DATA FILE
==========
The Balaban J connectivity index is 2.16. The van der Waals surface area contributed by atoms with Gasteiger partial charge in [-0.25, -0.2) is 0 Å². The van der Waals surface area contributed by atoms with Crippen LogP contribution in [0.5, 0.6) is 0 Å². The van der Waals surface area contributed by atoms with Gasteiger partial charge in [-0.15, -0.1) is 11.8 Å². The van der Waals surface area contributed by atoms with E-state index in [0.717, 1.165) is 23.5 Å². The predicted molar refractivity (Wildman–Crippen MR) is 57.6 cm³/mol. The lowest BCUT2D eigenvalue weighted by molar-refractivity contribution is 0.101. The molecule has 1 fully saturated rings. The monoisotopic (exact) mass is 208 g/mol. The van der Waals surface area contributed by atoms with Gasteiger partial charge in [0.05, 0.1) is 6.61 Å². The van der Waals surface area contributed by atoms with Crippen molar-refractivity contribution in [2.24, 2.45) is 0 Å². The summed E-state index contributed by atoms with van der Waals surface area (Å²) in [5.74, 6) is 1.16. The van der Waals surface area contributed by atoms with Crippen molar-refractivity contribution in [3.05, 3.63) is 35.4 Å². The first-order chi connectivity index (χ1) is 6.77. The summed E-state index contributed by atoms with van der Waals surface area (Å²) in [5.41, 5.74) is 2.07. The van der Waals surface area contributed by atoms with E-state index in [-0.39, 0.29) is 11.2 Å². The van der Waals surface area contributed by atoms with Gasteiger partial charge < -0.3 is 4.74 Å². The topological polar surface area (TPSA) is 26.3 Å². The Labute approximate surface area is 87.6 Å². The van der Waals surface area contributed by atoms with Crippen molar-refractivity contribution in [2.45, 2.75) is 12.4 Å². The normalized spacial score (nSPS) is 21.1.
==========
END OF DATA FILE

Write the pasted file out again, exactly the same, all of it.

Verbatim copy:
The Balaban J connectivity index is 2.16. The van der Waals surface area contributed by atoms with Gasteiger partial charge in [-0.25, -0.2) is 0 Å². The van der Waals surface area contributed by atoms with Crippen LogP contribution in [0.5, 0.6) is 0 Å². The van der Waals surface area contributed by atoms with Gasteiger partial charge in [-0.15, -0.1) is 11.8 Å². The van der Waals surface area contributed by atoms with E-state index in [0.717, 1.165) is 23.5 Å². The predicted molar refractivity (Wildman–Crippen MR) is 57.6 cm³/mol. The lowest BCUT2D eigenvalue weighted by molar-refractivity contribution is 0.101. The molecule has 1 fully saturated rings. The monoisotopic (exact) mass is 208 g/mol. The van der Waals surface area contributed by atoms with Gasteiger partial charge in [0.05, 0.1) is 6.61 Å². The van der Waals surface area contributed by atoms with Crippen molar-refractivity contribution in [2.24, 2.45) is 0 Å². The summed E-state index contributed by atoms with van der Waals surface area (Å²) in [5.74, 6) is 1.16. The van der Waals surface area contributed by atoms with Crippen molar-refractivity contribution in [3.05, 3.63) is 35.4 Å². The first-order chi connectivity index (χ1) is 6.77. The summed E-state index contributed by atoms with van der Waals surface area (Å²) in [5.41, 5.74) is 2.07. The van der Waals surface area contributed by atoms with E-state index in [-0.39, 0.29) is 11.2 Å². The van der Waals surface area contributed by atoms with Gasteiger partial charge < -0.3 is 4.74 Å². The topological polar surface area (TPSA) is 26.3 Å². The Labute approximate surface area is 87.6 Å². The van der Waals surface area contributed by atoms with Crippen molar-refractivity contribution in [2.45, 2.75) is 12.4 Å². The normalized spacial score (nSPS) is 21.1.